It seems too lunatic to be true. But here a hair salon boss reveals how she was driven to the brink of ruin – and forced to pay £4,000 for ‘hurt feelings’ – after refusing to hire a Muslim stylist who wouldn’t show her hair at work
For Sarah Desrosiers, meeting Bushra Noah was not a moment in her life that she would describe as especially memorable.
Not only was it brief – lasting little more than ten minutes – but it was rapidly obvious to Sarah that Bushra was not the person for the junior stylist position she was trying to fill at her hairdressing salon.
Sarah’s reasoning? Quite simply that Bushra, a Muslim who wears a headscarf for religions reasons, had made it clear she would not be removing the garment even while at work.
Sarah felt that a job requirement of any hairdresser was that the stylist’s hair would provide clients with a showcase of different looks. Especially one working in a salon such as hers, which specialises in alternative cuts and colours.
Yet the ten minutes during which Sarah’s world collided with Bushra’s has resulted in an extraordinary employment battle, in which she was accused of ‘direct’ and ‘indirect’ discrimination.
For a year, Sarah has been facing financial ruin, due to a compensation claim for £34,000 brought by Bushra, 19, who has maintained she is due that figure after being turned down for a job at the Wedge salon in London’s King’s Cross.
In the event, the tribunal ruled this week that while Bushra’s claim of direct discrimination failed, her claim for indirect discrimination had succeeded.
Sarah has therefore been ordered to pay £4,000 compensation by way of ‘injury to feelings’.
Although this is a smaller sum than she’d feared she might have to hand over, Sarah, 32, is still outraged.
‘I am a small business and the bottom line is that this is not a woman who worked for me,’ says Sarah.
‘She is simply someone I met for a job interview, who, for a host of reasons, was not right for the job. I cannot see how she deserves £4,000.
‘As for the notion that I’ve injured her feelings – well, people’s feelings get injured every day. I dread to think the sorts of things that people will try to claim injured feelings for now that this precedent has been set.’
In its ruling, the tribunal said it was ‘satisfied that Bushra was not treated less favourably than Sarah would have treated any woman who, whether Muslim or not, wears a hair covering at all times when at work’.
Accordingly, the claim of direct discrimination failed.
But with regard to the issue of indirect discrimination, they found that Sarah had pursued a ‘legitimate aim – that aim being to promote the image of the business’.
However, the burden of proof was on Sarah to prove that her means of achieving that legitimate aim was proportionate.
She was not able to prove her contention that employing someone with a headscarf would have the negative impact on her business’s stylistic integrity that she feared.
Since the judgment, Bushra, who is of Syrian descent and has worn a headscarf since she was 13, has, so far at least, chosen not to comment.
But, speaking last year, she admitted she had attended 25 interviews for hairdressing jobs without success.
But Sarah, she told the tribunal, had upset her the most.
She said: ‘I felt so down and got so depressed. I thought: “If I am not going to defend myself, who is?” Hairdressing has been what I’ve wanted to do ever since I was at high school.
‘This has ruined my ambitions. Wearing a headscarf is essential to my beliefs.’
Bushra had a job in a salon in London, where her tasks included cutting hair, highlighting, tinting and perming, before she left to get married in Syria in 2006.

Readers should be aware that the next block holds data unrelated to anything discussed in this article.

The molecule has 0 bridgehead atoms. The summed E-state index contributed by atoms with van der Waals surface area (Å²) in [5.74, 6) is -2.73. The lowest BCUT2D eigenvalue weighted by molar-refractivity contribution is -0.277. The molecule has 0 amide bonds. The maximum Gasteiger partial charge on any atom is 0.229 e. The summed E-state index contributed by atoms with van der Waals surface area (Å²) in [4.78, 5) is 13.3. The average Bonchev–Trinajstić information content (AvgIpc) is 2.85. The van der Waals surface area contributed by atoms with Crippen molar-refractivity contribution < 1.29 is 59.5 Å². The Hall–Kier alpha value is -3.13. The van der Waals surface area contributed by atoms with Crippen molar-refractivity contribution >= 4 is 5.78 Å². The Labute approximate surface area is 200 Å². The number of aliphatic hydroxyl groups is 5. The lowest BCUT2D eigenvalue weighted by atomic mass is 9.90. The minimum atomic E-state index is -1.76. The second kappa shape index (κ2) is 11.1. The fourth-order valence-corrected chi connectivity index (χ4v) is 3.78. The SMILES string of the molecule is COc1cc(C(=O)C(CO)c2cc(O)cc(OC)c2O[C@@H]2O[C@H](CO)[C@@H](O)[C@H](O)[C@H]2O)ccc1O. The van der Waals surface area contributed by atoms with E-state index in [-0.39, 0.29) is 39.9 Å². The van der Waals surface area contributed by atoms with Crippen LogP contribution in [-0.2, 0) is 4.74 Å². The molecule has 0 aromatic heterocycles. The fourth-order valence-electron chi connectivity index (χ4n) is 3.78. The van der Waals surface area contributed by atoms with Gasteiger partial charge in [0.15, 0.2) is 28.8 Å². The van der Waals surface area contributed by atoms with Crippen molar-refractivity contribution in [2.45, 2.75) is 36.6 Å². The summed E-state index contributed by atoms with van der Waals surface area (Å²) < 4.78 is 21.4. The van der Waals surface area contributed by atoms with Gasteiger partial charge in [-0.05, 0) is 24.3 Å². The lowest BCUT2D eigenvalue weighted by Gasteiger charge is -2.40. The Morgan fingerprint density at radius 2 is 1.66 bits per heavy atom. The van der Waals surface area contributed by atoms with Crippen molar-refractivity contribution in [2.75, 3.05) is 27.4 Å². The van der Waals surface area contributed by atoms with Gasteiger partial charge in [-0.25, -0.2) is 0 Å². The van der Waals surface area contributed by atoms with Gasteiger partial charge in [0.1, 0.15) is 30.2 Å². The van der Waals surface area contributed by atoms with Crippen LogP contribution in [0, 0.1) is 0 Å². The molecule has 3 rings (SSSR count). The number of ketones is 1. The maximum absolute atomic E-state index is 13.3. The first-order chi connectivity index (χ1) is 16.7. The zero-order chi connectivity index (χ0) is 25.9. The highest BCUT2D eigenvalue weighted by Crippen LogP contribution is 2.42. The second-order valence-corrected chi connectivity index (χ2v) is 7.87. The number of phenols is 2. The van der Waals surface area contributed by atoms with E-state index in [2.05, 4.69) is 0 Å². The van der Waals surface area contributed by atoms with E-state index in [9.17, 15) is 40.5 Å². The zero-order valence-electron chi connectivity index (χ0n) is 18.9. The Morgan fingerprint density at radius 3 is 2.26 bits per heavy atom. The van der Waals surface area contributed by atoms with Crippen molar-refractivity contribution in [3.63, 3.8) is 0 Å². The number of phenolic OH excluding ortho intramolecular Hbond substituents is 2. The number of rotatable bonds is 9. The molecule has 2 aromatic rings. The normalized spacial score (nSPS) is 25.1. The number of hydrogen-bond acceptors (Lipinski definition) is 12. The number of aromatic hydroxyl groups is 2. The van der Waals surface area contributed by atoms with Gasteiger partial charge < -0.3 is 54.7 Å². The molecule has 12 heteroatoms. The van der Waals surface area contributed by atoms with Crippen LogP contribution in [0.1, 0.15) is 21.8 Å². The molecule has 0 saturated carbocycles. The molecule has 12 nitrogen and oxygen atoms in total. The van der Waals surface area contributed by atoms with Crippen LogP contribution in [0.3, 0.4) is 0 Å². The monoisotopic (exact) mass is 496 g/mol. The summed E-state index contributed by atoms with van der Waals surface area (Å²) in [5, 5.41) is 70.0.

But on her return to Britain, she was unable to find work.
She has given up her ambitions to become a hairdresser and is studying travel and tourism at Hammersmith and West London College while working part-time in a shop.
At the tribunal, Bushra was asked if Sarah had made derogatory remarks about her headscarf.
She replied: ‘She did not. She just asked me if I wore it all the time, or whether I’d take it off.’
Although Bushra is believed to have been acting alone, in the past similar cases have been championed by Muslim traditionalist groups.
In 2006, the Law Lords overturned a court ruling that teenager Shabina Begum’s human rights were violated when she was banned from wearing full Islamic dress at school.
The extremist Muslim group Hizb ut-Tahrir later admitted that it had ‘advised her’.
Meanwhile, Sarah Desrosiers is wondering how to raise the £4,000 she has been ordered to pay Bushra. She has spent her savings on her legal battle and simply has no money left.
‘I am a one-woman band, and am already in debt due to the set-up costs of opening my own salon,’ says Sarah. ‘I dread to think how many haircuts I’m going to have to do to earn the £4,000 I have to pay Bushra. This has, without doubt, been the worst year of my life.’
Australia has similar discrimination laws to the UK, although as far as I know it is not this bad yet. As a person that has been in a position to employ others at various times, I have had to be very careful. Unfortunately cases like this just mean that people will avoid giving interviews to Muslims or other people that might sue them. The net effect of this will be increased discrimination, although I do not think this case is one of discrimination, unless we are talking about the authorities discriminating against that business owner.
Britain and Australia both need to rethink multi-cultural policies that seek to adjust the attitudes of the local people to match that of recent immigrants, who often come from far outside the mainstream, and who can never realistically be reconciled to properly integrating with the rest of society.
The situation described in that article seems like a ludicrous and oppressive burden on the native British people, who never asked for this kind of thing to happen.
Go and read the rest of the article for yourself.